The streets of Zimbabwe’s capital Harare were eerily quiet on Wednesday morning but wartime songs were broadcast over state radio and TV stations, while soldiers stopped pedestrians and motorists to ask for identity documents, witnesses say.
Military armoured personnel carriers were parked at strategic points throughout the city – including government and police buildings -- and Harare International Airport, recently renamed Robert Gabriel Mugabe International Airport, has also been taken over by the military.
Zimbabwe's military has seized control of state television ZBC and said it is acting against “criminals” surrounding 93-year-old President Robert Mugabe. But a military spokesman has denied this is a coup despite rumours that Mugabe and his family are under house arrest.
Events have unfolded after the head of the defence forces, General Constantino Chiwenga, warned the army would take “drastic action” if factions in the ruling Zanu PF did not stop purges against party members with military backgrounds.
This followed last week’s sacking of war veteran Vice-President Emmerson Mnangagwa amid a struggle for party leadership with Mugabe’s wife Grace, who is supported by the youthful “G40” party faction. Mnangagwa fled to South Africa but is rumoured to have returned to Zimbabwe on Wednesday to take control of government.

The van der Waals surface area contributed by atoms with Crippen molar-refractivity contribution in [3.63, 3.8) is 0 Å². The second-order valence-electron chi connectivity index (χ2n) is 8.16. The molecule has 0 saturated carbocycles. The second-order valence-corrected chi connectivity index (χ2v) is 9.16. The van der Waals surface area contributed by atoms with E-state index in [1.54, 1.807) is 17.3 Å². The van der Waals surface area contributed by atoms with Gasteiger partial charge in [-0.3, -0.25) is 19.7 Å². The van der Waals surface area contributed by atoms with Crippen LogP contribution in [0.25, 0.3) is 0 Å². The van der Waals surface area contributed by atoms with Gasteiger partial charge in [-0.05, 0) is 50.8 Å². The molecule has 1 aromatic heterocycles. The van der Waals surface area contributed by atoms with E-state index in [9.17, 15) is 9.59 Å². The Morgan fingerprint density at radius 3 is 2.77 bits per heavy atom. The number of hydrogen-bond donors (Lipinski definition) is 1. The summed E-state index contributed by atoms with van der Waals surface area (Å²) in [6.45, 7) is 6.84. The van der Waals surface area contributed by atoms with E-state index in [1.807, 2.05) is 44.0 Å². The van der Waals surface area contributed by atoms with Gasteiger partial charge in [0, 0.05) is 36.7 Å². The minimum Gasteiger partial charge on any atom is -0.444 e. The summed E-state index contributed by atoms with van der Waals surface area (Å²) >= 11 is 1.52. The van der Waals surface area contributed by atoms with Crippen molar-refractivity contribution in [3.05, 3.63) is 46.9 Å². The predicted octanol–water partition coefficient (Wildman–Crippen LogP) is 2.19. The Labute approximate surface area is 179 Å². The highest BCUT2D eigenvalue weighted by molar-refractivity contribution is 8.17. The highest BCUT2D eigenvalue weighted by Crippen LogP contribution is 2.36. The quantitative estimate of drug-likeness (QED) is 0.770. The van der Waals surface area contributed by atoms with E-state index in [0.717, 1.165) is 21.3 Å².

All members of the Zimbabwe Defence Forces have had leave cancelled and have been ordered to report at their barracks with immediate effect. There is a heavy military presence at Mugabe’s offices, situated between Second and Fourth streets along Samora Machel Avenue. This presence also extends to the Defence House and Parliament government buildings near the President’s offices.
The Chikurubi Support Unit of Zimbabwe’s police force, which usually supports the Zanu PF youth league, has also been taken hostage by the military, witnesses say.
“Usually, the police support unit quickly rushes onto the streets and it was feared they would mobilise the youths and give them guns so they could fight back, but the military boxed them deep in the night and took over all strategic points there,” a witness said. “There is a secret armoury deep in the ground in the mountains there, and the army moved in quickly to secure it and make sure no one else has access to it.”
- African News Agency